Alibi V.27 No.43 • Oct 25-31, 2018 

Cannabis Manual

Law of the Land

An interview with Carlos N. Martinez, Esq.

Carlos N. Martinez
Eric Williams Photography

State cannabis-related business laws aren't as simple as you might have thought. Carlos N. Martinez, Esq. of Legal Solutions of New Mexico, LLC, discusses how cannabis laws affect family and business law litigation.

Weekly Alibi: Your firm places an emphasis on cannabis law. Why the interest?

Martinez: Throughout our firm’s history, cannabis law has made multiple appearances in the areas that we practice in. The topic comes up a lot with child custody situations in multiple jurisdictions throughout the state as well as employment law issues. Specifically, issues regarding the workplace—whether it be within dispensaries, the grow houses, manufacturing warehouses, testing labs or wherever they're conducting operations. Cannabis law issues almost always go hand-in-hand with businesses. For example: dealing with local ordinances, state laws, federal laws, zoning, taxes—it touches a lot of different areas of the law that most people may or may not even realize exist.

So we’ve tried to brand ourselves as a law firm that recognizes the need for attorneys who understand the ever-evolving cannabis industry and are open and accepting of clients in that industry. We help them out in regards to what they can and cannot do here in the state of New Mexico—how we can support them and help them stay legal, help them maintain their licenses and grow their businesses.

Unfortunately we all saw a producer lose their license recently, and we would like to help prevent that for our clients. The state's demand is already very high and growing, and the supply has, to this point, not been able to keep up with demand.

We work with clients that are already in the industry, or clients who are looking to get into the industry, clients who are trying to merge with other businesses or companies looking to navigate the state's rules and regulations.

The CBD laws are so squirrelly right now—how do you untangle something like that?

Well to be honest, it’s hard to untangle it. Businesses have to operate within … whatever's out there. And it's not necessarily just the laws and regulations businesses have to worry about. They have to also be wary of directives coming from the state—memos from federal agents and so on. So I don't really have a good answer for you. “Navigate” is what we're trying to do in that tangled mess of laws, and to keep our clients out of trouble.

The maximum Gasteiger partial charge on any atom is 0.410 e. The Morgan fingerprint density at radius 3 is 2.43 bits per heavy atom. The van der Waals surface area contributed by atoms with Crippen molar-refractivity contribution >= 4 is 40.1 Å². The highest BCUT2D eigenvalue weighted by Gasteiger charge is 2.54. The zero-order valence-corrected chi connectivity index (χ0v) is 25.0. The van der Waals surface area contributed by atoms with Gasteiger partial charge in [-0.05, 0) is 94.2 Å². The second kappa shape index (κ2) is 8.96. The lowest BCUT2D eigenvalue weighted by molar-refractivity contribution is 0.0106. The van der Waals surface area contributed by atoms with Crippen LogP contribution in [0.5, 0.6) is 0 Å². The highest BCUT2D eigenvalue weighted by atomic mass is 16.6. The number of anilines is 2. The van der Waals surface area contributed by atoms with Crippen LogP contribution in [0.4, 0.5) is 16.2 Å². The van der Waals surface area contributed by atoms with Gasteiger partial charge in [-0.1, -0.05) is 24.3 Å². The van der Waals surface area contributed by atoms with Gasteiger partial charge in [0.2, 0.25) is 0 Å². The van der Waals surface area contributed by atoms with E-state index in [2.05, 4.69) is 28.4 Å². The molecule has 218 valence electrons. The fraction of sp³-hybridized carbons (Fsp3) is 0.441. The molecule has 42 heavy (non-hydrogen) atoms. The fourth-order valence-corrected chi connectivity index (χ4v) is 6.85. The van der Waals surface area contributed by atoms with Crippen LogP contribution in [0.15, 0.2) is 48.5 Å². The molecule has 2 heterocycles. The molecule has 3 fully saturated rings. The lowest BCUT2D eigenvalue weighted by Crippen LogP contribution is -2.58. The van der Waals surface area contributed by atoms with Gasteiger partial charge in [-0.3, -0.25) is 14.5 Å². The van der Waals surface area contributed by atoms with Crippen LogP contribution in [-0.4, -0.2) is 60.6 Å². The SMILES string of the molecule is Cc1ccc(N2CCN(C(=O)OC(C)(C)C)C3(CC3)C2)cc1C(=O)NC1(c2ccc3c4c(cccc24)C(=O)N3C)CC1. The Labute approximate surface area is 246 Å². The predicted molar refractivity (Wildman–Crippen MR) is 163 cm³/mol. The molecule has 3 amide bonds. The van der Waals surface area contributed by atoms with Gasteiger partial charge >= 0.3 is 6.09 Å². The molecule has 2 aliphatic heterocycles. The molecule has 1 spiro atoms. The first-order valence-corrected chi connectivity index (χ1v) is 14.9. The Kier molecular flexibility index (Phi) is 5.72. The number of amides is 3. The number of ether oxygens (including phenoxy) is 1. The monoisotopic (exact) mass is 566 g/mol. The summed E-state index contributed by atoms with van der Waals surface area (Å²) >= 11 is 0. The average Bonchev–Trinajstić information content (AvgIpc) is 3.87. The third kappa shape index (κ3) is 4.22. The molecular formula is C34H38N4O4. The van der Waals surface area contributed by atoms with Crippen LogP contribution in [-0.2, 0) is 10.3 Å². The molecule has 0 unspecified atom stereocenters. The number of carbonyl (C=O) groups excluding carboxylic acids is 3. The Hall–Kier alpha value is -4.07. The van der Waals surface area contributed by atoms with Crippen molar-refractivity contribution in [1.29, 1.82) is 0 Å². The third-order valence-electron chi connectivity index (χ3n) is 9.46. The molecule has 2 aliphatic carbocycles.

Our firm is not necessarily an expert on CBD as much as we are on cannabis rules. However, we know other attorneys that are experts on CBD, both locally and nationally; namely Patricia Monaghan.

Does that only apply to dispensaries?

To our knowledge, CBD products cannot be carried or sold by licensed producers and dispensaries at this time.

Luckily, our firm has been able to create New Mexico’s first Cannabis Law Section though the state bar of New Mexico, and team up with a group of attorneys who have much more CBD and hemp expertise. The Cannabis Law Section is a group of at least 51 attorneys licensed here in the state of New Mexico that recognize that cannabis law is an emerging legal field, and we need to have someone to represent that particular industry. It's a collective of legal minds dealing with cannabis law issues.

Do you come across many personal problems with cannabis laws in your practice?

We do a lot of work with domestic violence and child custody cases. And it's unique in the fact that—I don't know if it's “unique” or “unfortunate” or both—but you will generally get different responses on cases from different jurisdictions as to whether or not it's okay to be a licensed cannabis user and still maintain child custody. Some courts are wholly against it, while others don't have a problem as long as you have a license and are following the laws and regulations and aren't being a danger to your kids.

So if you have a medical card, it could come up in a custody hearing?

Oh it will definitely come out. Now how it gets dealt with by the courts unfortunately varies from jurisdiction to jurisdiction from our experience. We practice throughout the state so we get a good look at courts in different jurisdictions.

In contested custody situations, there’s always an argument about whether or not “this person uses cannabis or this person grows their own cannabis,” when in all reality, this person—this parent—has a valid license, has a personal production license and is well within their state laws and regulations. Courts in some jurisdictions may say “They’re within the law and that won't come into play.” Or a court could say, “This is a huge issue we're going to have to look at closely.”

And these are all state courts?

District courts. And it's not just judges. There's also hearing officers and domestic violence commissioners and family law hearing officers. It was one of the issues that my partner and I recognized as a problem.

What's something that could fix that?

I honestly think it's just education at this point. Get everybody educated on the topic of the state's cannabis program. I don't know if it's going to be going through changes here in the next election or not—I'm assuming it will—but whatever it ends up being, the courts need to be educated about it, as well as their staff, hearing officers and domestic violence commissioners.

We weren't necessarily dedicated to cannabis clients and cannabis industry in the beginning, but we started seeing it going to court and dealing with clients, so we decided to go ahead and enter this market and see if we can help out more than harm the system.

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